THE idea that children, parents and grandparents live a life on benefits in workless families is untrue, according to researchers.

The report - based on extensive research in Middlesbrough and Glasgow - examined whether there really are three generations of families who have never worked and whether unemployment in families can be explained by a so-called 'culture of worklessness' - by people's attitudes and behaviour.

Professors Robert MacDonald and Tracy Shildrick from Teesside University and Andy Furlong from Glasgow University, carried out intensive fieldwork but were unable to find families with three generations in which no-one had ever worked.

Workless parents were keen for their children to do better than they had, and actively tried to help them find jobs.

The working-age children of these families remained committed to conventional values about work as part of a normal transition to adulthood. They were keen to avoid the poverty, worklessness and other problems experienced by their parents.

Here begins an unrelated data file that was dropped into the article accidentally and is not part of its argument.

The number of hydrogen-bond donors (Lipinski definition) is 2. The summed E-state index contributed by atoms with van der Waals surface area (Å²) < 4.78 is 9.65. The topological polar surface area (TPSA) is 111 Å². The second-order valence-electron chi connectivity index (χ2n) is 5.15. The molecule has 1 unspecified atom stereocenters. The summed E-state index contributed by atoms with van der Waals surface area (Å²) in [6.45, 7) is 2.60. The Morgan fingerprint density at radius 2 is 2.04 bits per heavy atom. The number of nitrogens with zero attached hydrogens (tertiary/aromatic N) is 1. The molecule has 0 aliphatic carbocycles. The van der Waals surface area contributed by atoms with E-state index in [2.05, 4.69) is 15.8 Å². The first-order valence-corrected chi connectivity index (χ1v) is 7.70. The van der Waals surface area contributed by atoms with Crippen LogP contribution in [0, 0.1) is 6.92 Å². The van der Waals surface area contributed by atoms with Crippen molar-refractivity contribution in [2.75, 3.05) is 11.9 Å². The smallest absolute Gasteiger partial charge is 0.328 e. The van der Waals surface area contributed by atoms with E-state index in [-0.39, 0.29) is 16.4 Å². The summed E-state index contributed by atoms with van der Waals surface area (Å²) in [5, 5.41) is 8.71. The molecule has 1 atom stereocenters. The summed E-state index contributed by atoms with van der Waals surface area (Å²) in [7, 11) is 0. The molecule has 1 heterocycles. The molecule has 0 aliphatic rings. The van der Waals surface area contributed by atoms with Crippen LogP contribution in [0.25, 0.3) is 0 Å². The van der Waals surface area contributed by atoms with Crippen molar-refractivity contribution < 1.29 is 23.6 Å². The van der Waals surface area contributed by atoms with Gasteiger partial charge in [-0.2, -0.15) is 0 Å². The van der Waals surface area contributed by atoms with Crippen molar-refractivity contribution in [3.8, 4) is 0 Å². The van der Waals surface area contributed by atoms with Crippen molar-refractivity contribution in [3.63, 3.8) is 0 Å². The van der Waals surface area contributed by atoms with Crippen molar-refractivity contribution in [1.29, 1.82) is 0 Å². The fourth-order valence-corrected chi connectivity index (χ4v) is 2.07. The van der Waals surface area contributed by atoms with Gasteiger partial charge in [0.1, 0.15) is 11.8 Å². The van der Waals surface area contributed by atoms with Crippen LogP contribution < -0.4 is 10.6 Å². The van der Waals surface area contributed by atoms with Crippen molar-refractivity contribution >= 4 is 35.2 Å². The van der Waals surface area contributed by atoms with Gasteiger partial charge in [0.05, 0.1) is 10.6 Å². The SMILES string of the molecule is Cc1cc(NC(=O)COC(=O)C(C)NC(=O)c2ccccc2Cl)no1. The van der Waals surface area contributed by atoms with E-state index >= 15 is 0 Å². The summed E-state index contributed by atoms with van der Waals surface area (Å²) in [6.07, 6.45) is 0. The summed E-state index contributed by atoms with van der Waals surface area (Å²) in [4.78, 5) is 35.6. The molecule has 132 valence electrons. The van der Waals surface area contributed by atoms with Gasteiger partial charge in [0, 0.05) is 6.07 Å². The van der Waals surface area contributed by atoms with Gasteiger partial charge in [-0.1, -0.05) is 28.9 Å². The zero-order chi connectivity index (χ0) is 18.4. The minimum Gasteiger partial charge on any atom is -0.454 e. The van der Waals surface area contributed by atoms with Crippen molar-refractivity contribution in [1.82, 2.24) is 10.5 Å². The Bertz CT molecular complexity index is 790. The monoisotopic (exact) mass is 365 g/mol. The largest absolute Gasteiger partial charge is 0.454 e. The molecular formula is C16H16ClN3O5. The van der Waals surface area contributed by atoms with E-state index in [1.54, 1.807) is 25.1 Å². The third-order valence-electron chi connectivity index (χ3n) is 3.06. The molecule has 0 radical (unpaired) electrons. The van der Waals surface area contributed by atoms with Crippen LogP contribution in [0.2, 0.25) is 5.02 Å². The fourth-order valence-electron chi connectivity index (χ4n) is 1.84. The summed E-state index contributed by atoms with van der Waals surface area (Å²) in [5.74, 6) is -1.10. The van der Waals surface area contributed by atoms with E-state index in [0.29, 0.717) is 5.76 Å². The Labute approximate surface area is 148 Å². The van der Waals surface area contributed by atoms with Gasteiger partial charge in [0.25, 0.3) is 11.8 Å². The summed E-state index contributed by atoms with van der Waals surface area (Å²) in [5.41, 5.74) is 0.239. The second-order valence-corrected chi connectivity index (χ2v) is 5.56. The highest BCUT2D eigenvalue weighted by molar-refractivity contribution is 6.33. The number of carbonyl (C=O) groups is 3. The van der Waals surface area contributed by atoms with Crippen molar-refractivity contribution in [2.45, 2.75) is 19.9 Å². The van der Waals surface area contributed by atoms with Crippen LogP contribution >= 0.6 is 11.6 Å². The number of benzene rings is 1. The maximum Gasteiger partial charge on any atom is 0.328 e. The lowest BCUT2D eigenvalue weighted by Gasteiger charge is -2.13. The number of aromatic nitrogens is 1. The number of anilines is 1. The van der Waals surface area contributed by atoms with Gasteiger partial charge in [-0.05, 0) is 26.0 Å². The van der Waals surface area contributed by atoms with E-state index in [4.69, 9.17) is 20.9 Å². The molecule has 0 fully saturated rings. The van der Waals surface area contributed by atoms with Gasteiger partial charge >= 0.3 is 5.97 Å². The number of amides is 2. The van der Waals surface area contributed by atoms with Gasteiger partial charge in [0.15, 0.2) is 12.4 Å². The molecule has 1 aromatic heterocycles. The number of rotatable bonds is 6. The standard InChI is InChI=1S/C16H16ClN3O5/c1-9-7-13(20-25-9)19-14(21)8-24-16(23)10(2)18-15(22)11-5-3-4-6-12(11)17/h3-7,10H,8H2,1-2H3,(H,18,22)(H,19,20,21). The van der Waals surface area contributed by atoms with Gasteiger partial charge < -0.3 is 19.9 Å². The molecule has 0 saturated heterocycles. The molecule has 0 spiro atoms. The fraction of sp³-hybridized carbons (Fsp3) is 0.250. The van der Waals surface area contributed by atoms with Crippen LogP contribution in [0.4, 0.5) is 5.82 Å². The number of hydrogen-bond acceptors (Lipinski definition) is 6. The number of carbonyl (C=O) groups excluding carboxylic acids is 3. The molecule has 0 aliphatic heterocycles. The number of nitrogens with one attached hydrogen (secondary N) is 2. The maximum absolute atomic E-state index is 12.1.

Prof MacDonald explained: "Even two generations of complete worklessness in the same family is a very rare phenomenon.

"We found that families experiencing long-term unemployment remained committed to the value of the work and preferred to be in jobs rather than on benefits."

Prof Shildrick added: "There was no evidence of a culture of worklessness; no evidence people didn't want to work and were happy to be dependent on welfare. In fact, workless parents were keen that their children do better than they had and actively helped them to find jobs."

The key conclusion of the report published by the Joseph Rowntree Foundation is that policy makers should abandon theories of 'cultures of worklessness' and the policies that flow from them - which include reforming benefit systems.

Instead, they should concentrate on providing long-term, secure jobs with good pay to help people move away from poverty.

Patrick Richards, 49, from Middlesbrough, who lost jobs because of problems with his health, said employment "gives your whole day some sort of order...if you are just sat around it can be frustrating."

Roy Cunningham, 50, from Middlesbrough, who had been out of work for several years because of a serious disability, said: "What I want is for my family to have jobs. They're not asking for anything big, they are not being greedy."

Professor Shildrick explained: "Better paid and more lasting jobs - and a welfare system that promises social security not greater insecurity - would have done much to improve our interviewees' lives."